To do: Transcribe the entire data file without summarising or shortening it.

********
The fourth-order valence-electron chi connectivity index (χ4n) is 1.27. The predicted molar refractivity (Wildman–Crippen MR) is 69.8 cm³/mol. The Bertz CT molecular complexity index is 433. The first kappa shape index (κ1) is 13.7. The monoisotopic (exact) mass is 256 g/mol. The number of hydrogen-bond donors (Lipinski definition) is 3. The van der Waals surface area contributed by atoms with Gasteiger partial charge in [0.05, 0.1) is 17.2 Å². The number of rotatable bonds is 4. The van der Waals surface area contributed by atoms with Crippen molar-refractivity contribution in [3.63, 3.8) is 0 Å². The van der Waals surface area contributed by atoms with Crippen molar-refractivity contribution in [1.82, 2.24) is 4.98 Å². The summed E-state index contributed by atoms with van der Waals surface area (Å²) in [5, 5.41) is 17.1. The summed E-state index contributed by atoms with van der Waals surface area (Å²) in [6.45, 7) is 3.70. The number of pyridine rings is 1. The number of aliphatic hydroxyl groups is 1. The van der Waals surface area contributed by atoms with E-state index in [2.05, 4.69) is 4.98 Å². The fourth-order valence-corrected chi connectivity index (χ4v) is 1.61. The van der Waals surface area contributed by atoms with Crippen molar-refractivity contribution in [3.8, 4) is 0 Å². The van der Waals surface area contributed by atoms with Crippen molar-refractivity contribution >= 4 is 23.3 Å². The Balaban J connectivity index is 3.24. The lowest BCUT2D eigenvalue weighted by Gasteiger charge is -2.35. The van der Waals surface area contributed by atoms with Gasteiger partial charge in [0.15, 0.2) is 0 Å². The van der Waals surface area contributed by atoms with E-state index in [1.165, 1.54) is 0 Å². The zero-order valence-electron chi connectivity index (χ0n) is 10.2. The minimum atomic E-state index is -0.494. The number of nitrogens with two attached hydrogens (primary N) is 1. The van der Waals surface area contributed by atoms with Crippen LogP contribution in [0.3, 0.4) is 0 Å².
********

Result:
The fourth-order valence-electron chi connectivity index (χ4n) is 1.27. The predicted molar refractivity (Wildman–Crippen MR) is 69.8 cm³/mol. The Bertz CT molecular complexity index is 433. The first kappa shape index (κ1) is 13.7. The monoisotopic (exact) mass is 256 g/mol. The number of hydrogen-bond donors (Lipinski definition) is 3. The van der Waals surface area contributed by atoms with Gasteiger partial charge in [0.05, 0.1) is 17.2 Å². The number of rotatable bonds is 4. The van der Waals surface area contributed by atoms with Crippen molar-refractivity contribution in [3.63, 3.8) is 0 Å². The van der Waals surface area contributed by atoms with Crippen molar-refractivity contribution in [1.82, 2.24) is 4.98 Å². The summed E-state index contributed by atoms with van der Waals surface area (Å²) in [5, 5.41) is 17.1. The summed E-state index contributed by atoms with van der Waals surface area (Å²) in [6.45, 7) is 3.70. The number of pyridine rings is 1. The number of aliphatic hydroxyl groups is 1. The van der Waals surface area contributed by atoms with E-state index in [2.05, 4.69) is 4.98 Å². The fourth-order valence-corrected chi connectivity index (χ4v) is 1.61. The van der Waals surface area contributed by atoms with Crippen molar-refractivity contribution in [3.8, 4) is 0 Å². The van der Waals surface area contributed by atoms with Crippen molar-refractivity contribution >= 4 is 23.3 Å². The Balaban J connectivity index is 3.24. The lowest BCUT2D eigenvalue weighted by Gasteiger charge is -2.35. The van der Waals surface area contributed by atoms with Gasteiger partial charge in [0.15, 0.2) is 0 Å². The van der Waals surface area contributed by atoms with E-state index in [1.165, 1.54) is 0 Å². The zero-order valence-electron chi connectivity index (χ0n) is 10.2. The minimum atomic E-state index is -0.494. The number of nitrogens with two attached hydrogens (primary N) is 1. The van der Waals surface area contributed by atoms with Crippen LogP contribution in [0.3, 0.4) is 0 Å².